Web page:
Publication Details

This article was originally published as Williams, PG, Markoska, J, Chachay, V and McMahon, A, 'Natural' claims on foods : a review of regulations and a pilot study of the views of Australian consumers, Food Australia, 61(9), 2009, 383-389. Original journal article available here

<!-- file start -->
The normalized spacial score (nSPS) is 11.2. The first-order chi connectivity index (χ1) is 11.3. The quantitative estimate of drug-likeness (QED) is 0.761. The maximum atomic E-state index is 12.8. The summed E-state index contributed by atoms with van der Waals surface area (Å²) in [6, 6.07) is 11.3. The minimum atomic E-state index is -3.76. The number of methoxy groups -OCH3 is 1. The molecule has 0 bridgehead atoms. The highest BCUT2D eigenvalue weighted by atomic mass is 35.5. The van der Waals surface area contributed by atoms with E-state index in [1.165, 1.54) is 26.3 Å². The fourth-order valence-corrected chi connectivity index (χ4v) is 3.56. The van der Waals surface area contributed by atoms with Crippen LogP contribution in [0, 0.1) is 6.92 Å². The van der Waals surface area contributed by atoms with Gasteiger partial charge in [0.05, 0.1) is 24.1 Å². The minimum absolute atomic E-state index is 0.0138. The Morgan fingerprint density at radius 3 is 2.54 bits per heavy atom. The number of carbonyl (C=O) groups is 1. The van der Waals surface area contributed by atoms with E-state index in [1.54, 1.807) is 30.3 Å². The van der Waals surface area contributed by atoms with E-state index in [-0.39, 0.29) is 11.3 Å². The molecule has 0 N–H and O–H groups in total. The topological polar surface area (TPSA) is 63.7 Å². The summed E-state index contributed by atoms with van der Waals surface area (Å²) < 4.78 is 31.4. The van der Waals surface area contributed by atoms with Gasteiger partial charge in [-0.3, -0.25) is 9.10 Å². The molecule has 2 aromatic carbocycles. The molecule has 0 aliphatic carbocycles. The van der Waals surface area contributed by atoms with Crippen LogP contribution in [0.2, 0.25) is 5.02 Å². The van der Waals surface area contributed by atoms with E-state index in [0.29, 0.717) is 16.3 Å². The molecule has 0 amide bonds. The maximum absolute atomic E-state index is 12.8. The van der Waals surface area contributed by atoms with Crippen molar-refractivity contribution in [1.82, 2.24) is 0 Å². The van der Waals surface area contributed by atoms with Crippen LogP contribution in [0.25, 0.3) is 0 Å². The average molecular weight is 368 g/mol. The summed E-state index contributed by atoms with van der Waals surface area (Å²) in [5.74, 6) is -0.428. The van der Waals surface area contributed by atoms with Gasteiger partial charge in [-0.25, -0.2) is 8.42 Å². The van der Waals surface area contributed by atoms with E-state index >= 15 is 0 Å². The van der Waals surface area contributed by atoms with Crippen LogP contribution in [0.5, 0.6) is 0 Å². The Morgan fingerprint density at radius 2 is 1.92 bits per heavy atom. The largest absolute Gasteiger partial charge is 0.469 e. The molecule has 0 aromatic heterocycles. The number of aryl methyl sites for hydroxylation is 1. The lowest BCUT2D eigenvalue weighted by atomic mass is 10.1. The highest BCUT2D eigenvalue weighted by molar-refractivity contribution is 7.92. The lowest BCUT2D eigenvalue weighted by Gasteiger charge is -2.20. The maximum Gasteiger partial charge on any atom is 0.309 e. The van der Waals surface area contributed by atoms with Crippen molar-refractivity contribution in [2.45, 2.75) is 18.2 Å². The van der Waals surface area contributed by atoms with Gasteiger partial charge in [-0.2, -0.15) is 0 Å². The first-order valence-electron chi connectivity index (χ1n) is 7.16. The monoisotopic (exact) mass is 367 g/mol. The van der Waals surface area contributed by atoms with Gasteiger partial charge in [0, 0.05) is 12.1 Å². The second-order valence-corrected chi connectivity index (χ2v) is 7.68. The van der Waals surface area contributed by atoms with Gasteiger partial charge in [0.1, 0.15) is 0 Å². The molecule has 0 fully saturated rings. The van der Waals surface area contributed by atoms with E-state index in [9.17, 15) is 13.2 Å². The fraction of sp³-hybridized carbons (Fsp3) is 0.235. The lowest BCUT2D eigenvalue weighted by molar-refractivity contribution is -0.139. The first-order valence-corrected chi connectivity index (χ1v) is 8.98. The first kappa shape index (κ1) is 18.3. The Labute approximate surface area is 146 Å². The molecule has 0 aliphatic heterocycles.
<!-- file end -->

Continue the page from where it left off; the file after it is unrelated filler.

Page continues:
The term ‘natural’ is often used on food labels, but is unregulated in Australia, except for prohibitions on misleading and deceptive conduct in the Trade Practices Act. This pilot study aimed to review definitions and regulations of ‘natural’ in Australia and internationally; record the ingredients used in a sample of foods marketed as natural; and examine consumer expectations about which ingredients could suitably be labeled natural. A survey of food labels at 12 food outlets recorded ingredients commonly used in foods marketed as natural. Consumer expectations were examined with a questionnaire about 25 ‘natural’ food ingredients. One hundred and nineteen participants were sourced from clients of a weight loss clinic, and staff from three workplaces. Only the USA has a legally enforceable definition of ‘natural’ and in Australia there are three sets of different guidelines. Over 680 different ingredients were found in products with a ‘natural’ claim. Consumer perspectives varied on the suitability of many common ingredients with no real consensus, but the main concerns related to the level and type of processing, and the artificiality or unfamiliarity of ingredients. Consumer expectations about suitable ingredients do not always coincide with current guidelines. A clear definition is necessary to guide manufacturers; however, given the lack of consumer consensus, this may be difficult to develop.